Air safety via the web

Simon
Kent searches the internet to find out what information is available on flight
safety

Surf
the web for flight safety information and it won’t be too long before the
events of 11 September cause a seemingly informative website to slip into
personal – and often extreme – opinion. Head for the Airline Pilot’s Security
Alliance, which runs www.secure-skies.org and you have the opportunity to add
your name to the petition to give pilots firearms – a somewhat debatable idea
of ‘secure skies’. The other hazard is that your quest for assurance results in
increased anxiety concerning this method of transport. Airclaims’ site –
www.waasinfo.net – will either calm or increase these fears with its Fatal
Airline Accident database, searchable by airline name (name your carrier and
read how their last passengers were killed). For training or information,
whatever the problem ñ human factors, fear of flying or technical issues ñ the
following websites have the answer to your questions.

www.airlinesafety.com

A
US site run by an ex-pilot, this easy to navigate site is full of news and
opinions on all aspects of flight safety from runway incursions through to the
rudder design faults on the Boeing 737. A clickdown menu and search function
gives swift access to features and further links and a useful Frequently Asked
Questions section offers help to conquer flying phobias, lays some urban myths
to rest and answers pertinent questions to headline grabbing incidents.
Regularly updated, and offering the chance to sign up to be informed of future
updates, the site offers an inside/informed opinion on the issues, although one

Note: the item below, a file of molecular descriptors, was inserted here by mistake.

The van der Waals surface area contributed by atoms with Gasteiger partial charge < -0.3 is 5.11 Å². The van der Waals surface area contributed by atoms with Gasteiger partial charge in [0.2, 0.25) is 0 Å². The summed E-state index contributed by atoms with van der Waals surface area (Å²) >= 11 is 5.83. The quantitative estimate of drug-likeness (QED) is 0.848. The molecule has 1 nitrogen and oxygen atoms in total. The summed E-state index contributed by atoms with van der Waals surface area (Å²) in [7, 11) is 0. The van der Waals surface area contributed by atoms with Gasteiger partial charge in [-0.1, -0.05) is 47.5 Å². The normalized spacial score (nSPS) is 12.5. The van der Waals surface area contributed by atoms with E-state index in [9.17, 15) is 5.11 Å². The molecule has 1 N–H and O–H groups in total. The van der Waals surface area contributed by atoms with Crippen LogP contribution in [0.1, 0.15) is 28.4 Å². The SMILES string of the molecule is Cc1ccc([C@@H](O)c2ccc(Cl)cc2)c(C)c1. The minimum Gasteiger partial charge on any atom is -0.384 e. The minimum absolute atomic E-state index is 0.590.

editorial on the archive calls for the invasion of Afghanistan.

Rating
2/5

www.AviationCRM.com

CRM
stands for Crew Resource Management and this is the website of a Florida-based
company offering training to deal with human factors on corporate flights.
Covering the needs of pilots and flight staff for all two-pilot aircraft, the
training includes issues such as conflict resolution, stress reduction, threat
and error management. The company also offers aviation safety consultation
services and can act as expert witness, take part in accident investigations as
well as training organisations in safety audit processes. An up-to-date diary
of forthcoming courses for individuals based at Fort Lauderdale is included,
but the company offer bespoke courses to organisations at any location.
Functional and specialist for corporate flight organisations.

Rating
2/5

www.faa.gov

In
1998, the Federal Aviation Administration committed itself to the aim of
reducing the number of fatal accidents by 80 per cent on 1996 levels by 2007.
Its home page makes no mention of whether it is on its way to achieving this,
but it does devote an entire section to safety and security, ranging from
training courses to information on incidents occurring over the past 10 days.
Follow the links or go to www.faa.gov/AviationSafety/index.htm to access press
releases, the quarterly enforcement report database – recording violations of
aviation laws and regulations by airlines – and details of the FAA’s Aviation
Safety Program and awards. In addition, there is a Fly Smart Guide at
www.faa.gov/apa/traveler.htm which gives advice for every flyer from what to
wear to what not to pack. The site also links with an up to date online version
of FAAviation News, a bi-monthly magazine packed with news and information.

Rating
4/5

www.aviation.dtlr.gov.uk

With